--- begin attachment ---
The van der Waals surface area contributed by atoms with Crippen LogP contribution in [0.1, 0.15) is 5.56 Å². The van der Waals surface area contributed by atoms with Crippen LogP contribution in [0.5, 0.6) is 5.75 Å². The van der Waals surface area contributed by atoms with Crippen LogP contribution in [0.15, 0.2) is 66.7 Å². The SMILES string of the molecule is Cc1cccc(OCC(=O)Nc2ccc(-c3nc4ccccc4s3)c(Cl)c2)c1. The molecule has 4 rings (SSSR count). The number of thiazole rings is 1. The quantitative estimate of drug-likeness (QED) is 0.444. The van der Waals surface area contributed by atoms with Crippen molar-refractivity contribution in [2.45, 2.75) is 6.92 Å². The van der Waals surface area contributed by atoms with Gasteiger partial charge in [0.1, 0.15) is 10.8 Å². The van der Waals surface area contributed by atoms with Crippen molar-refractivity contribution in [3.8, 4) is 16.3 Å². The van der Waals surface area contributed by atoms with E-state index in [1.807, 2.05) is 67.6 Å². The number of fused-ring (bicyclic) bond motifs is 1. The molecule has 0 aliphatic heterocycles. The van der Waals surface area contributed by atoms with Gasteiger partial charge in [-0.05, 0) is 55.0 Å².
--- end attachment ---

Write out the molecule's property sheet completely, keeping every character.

The van der Waals surface area contributed by atoms with Crippen LogP contribution in [0.1, 0.15) is 5.56 Å². The van der Waals surface area contributed by atoms with Crippen LogP contribution in [0.5, 0.6) is 5.75 Å². The van der Waals surface area contributed by atoms with Crippen LogP contribution in [0.15, 0.2) is 66.7 Å². The SMILES string of the molecule is Cc1cccc(OCC(=O)Nc2ccc(-c3nc4ccccc4s3)c(Cl)c2)c1. The molecule has 4 rings (SSSR count). The number of thiazole rings is 1. The quantitative estimate of drug-likeness (QED) is 0.444. The van der Waals surface area contributed by atoms with Crippen molar-refractivity contribution in [2.45, 2.75) is 6.92 Å². The van der Waals surface area contributed by atoms with Gasteiger partial charge in [0.1, 0.15) is 10.8 Å². The van der Waals surface area contributed by atoms with Crippen molar-refractivity contribution in [3.8, 4) is 16.3 Å². The van der Waals surface area contributed by atoms with E-state index in [1.807, 2.05) is 67.6 Å². The number of fused-ring (bicyclic) bond motifs is 1. The molecule has 0 aliphatic heterocycles. The van der Waals surface area contributed by atoms with Gasteiger partial charge in [-0.05, 0) is 55.0 Å².